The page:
Judging the Royals

Indians 6, Royals 4: Free base runners cost Kansas City the game

Royals starter Jason Vargas gave out too many free passes to Indians batters Wednesday night in Cleveland, and it cost Kansas City the game, blogger Lee Judge writes.
Royals starter Jason Vargas gave out too many free passes to Indians batters Wednesday night in Cleveland, and it cost Kansas City the game, blogger Lee Judge writes. The Associated Press

In the first inning Wednesday night in Cleveland, Royals starter Jason Vargas walked the Indians’ Carlos Santana. Santana scored when Yan Gomes homered. In the fifth inning, Vargas hit Michael Bourn with a pitch. Bourn scored when Jose Ramirez doubled. In the sixth inning, Royals reliever Aaron Crow walked Mike Aviles. Aviles stole second, advanced on a groundball and scored on David Murphy’s sacrifice fly.

The Royals’ pitchers walked six batters, hit one, and three of them scored. Kansas City lost by two runs. Baseball requires you to control what you can: walks and errors. If you don’t do that, you might pay the price. Wednesday night, the Royals did.

Indians 6, Royals 4.

Pitch selection again hampers the Royals

With the bases loaded and the count 3-1, Mike Moustakas chased ball four, a pitch up and out of the strike zone. In the ninth inning, Lorenzo Cain took a fastball down the middle, then chased a breaking pitch in the dirt for strike three. Salvador Perez had been waving at anything that came close to the zone … and some things that hadn’t come close to the zone.

When the Royals’ batters are selective, they can hit. When they start chasing pitches — especially with a runner in scoring position — the offense falters. This has been going on for most of the season. If the Royals get to the postseason and hope to do anything, improving their pitch selection would help.

Pitching inside

Pitchers without great stuff — Jason Vargas comes to mind — need to pitch inside off the plate more than pitchers with great stuff. The guy without a great fastball doesn’t have enough velocity to pitch inside on the plate. He needs to back hitters off the dish and open up the outside corner. Let a hitter hang out over the plate, and he takes that outside corner away from the pitcher.

Cleveland’s Yan Gomes hit a three-run home run on a change-up away. When guys are having no trouble leaning out and covering the outside corner, the pitcher needs to move them off the plate.

Not getting the calls

There were borderline pitches low in the zone that could have been called strikes, but weren’t. That hurts some pitchers more than others. If a guy has great stuff, he has a better chance of getting away with being in the heart of the zone. A guy without great stuff — a guy who makes a living with control — has a better chance of getting whacked when he comes into the heart of the zone.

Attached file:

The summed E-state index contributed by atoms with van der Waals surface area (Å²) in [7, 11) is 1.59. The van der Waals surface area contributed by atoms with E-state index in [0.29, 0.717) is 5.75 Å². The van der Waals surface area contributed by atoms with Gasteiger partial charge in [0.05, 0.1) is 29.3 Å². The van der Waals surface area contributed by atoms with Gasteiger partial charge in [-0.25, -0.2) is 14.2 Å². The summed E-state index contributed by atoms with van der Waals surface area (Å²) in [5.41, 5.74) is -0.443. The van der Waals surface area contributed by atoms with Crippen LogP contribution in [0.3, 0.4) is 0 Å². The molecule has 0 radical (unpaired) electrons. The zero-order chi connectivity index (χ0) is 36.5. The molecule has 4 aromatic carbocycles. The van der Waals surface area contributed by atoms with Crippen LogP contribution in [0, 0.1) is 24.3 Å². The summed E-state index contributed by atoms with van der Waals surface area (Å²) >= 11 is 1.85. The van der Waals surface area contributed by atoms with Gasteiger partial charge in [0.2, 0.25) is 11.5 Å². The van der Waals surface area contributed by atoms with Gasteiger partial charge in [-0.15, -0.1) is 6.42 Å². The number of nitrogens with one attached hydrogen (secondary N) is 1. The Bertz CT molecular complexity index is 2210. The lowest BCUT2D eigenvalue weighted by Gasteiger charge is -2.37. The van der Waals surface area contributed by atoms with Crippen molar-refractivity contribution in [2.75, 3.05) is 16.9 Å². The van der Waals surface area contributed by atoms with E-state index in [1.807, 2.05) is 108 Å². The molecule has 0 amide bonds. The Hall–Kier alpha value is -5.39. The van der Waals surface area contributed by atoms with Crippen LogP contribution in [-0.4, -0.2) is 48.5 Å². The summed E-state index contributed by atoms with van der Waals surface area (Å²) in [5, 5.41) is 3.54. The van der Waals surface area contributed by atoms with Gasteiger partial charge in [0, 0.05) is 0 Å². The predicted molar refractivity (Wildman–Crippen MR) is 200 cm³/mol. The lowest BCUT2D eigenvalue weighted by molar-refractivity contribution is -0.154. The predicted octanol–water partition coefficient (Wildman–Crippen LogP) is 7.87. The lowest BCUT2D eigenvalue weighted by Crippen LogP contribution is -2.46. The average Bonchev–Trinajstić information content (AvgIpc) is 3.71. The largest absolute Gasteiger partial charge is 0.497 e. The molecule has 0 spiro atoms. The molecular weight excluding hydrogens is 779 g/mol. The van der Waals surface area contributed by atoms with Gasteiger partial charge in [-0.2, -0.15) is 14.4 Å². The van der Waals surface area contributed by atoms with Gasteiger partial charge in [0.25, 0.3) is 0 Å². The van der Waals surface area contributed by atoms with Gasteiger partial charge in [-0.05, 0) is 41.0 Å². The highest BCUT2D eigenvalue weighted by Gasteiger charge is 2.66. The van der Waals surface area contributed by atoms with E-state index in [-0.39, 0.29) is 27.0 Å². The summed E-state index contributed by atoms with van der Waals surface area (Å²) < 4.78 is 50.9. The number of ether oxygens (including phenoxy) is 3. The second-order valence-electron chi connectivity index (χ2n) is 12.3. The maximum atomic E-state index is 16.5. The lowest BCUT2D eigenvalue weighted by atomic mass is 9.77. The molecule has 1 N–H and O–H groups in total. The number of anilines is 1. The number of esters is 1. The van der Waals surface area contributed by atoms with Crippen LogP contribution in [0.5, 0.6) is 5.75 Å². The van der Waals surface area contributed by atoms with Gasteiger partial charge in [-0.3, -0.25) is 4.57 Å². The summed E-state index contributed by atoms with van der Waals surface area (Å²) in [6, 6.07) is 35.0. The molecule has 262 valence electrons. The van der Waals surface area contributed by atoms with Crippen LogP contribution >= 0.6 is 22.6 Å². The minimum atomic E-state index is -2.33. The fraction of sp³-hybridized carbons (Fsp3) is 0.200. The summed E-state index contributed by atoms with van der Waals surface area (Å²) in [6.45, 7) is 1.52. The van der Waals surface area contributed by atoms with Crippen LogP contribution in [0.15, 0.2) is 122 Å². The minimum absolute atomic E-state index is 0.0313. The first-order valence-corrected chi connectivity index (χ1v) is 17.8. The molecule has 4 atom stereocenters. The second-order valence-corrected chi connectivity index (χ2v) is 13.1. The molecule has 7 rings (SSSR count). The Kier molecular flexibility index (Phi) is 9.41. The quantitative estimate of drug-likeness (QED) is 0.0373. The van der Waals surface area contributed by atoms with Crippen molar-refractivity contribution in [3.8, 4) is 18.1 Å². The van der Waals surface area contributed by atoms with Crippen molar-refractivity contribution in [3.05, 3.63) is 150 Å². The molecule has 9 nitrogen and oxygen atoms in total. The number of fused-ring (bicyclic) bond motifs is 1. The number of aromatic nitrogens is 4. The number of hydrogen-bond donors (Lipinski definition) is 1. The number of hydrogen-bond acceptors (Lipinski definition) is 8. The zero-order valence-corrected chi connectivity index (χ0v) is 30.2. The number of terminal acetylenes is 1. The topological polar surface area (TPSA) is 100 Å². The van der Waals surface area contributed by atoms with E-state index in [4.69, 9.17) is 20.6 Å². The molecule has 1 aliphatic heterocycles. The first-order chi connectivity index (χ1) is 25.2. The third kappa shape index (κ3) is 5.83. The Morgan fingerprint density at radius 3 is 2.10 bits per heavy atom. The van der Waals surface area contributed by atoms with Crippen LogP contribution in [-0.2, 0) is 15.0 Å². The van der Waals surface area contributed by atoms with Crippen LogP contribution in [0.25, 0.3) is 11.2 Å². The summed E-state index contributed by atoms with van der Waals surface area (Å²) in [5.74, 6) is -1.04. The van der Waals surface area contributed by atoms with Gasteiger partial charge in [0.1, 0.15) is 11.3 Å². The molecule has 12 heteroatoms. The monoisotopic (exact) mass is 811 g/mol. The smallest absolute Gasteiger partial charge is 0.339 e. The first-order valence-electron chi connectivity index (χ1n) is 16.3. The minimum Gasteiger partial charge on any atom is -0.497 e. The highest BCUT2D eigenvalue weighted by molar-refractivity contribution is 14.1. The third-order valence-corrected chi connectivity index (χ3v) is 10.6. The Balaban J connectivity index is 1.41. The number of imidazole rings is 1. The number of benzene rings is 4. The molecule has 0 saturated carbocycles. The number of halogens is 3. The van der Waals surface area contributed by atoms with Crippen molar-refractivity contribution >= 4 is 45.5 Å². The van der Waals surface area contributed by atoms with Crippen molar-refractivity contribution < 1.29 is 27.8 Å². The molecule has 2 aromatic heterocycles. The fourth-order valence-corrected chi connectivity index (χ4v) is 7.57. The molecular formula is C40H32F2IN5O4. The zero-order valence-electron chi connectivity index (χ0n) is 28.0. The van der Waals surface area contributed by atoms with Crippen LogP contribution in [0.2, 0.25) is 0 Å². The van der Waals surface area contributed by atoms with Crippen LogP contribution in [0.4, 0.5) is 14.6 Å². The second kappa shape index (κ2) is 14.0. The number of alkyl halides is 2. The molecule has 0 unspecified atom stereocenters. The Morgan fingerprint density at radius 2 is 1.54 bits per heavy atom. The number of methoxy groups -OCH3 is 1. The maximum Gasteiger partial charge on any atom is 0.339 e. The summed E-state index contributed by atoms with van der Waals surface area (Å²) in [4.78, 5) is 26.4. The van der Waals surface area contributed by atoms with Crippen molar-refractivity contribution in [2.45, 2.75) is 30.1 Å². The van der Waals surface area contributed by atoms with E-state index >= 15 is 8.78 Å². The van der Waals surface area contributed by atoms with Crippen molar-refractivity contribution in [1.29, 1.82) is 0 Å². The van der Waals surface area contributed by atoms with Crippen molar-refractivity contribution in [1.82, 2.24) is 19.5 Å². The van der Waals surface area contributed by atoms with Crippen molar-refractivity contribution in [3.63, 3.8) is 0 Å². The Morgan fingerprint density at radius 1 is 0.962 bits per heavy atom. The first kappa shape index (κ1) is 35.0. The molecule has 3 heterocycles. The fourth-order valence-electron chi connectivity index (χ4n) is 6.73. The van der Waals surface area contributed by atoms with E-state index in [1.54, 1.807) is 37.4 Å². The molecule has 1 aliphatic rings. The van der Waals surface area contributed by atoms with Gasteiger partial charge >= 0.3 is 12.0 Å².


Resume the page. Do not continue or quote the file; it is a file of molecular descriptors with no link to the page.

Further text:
Gordon gets another assist

Alex Gordon’s background as a third baseman helps his throwing from the left field. Gordon is not afraid to charge grounders, has a quick release, uses a shorter throwing motion than most outfielders and has a very accurate arm.

The Indians’ Roberto Perez found that out when he hit a ball off the left-field wall and Gordon threw him out at second base.

By the way, Cain got too close to the wall on a double, and when it bounced off the wall, it went over his head. Guess who was all the way over in center field, backing up the play?

The guy who has three Gold Gloves.

Of course, outfielders are supposed to back up one another, but it doesn’t always happen. Appreciate it when it does.

How the Royals got to Danny Salazar

In Tuesday night’s game, Cleveland starting pitcher Danny Salazar looked like Cy Young for two innings. He gave up two singles, but struck out six Royals and looked as if he was in total command of the situation. But Salazar didn’t make it through the fifth inning. What changed?

The Royals’ approach at the plate.

In the first two innings, the Royals’ hitters were falling behind in the count. Once Salazar got two strikes on a batter, he was throwing a nearly unhittable splitter and very good slider. In their first at-bats, Nori Aoki, Eric Hosmer, Billy Butler, Alex Gordon and Omar Infante all took called strikes. Hitters sometimes will do this to see whether the pitcher is going to throw strikes that night. Salazar was.

By the third inning, the Royals changed their approach. They started swinging earlier in the count in an effort to avoid the two-strike off-speed stuff that Salazar was throwing. When a pitcher sees the hitters are going to swing and not just stand there taking hittable fastballs, he often will try to be more fine with his location and hit corners. If he misses those spots, the pitcher falls behind in the count and might start throwing more fastballs in fastball counts.

The second time through the order, the Royals were swinging at a lot more fastballs. That was when the hits started falling in. But if you’re going to swing early in the count, you need to hit the ball hard and get some hits. Otherwise, you’re letting the pitcher off the hook and giving him easy innings.

When you watch a game, you often see several types of baseball. Hitters and pitchers adjust (at least the smart ones do), and the game changes.

If you know what to look for, you can see the adjustments.

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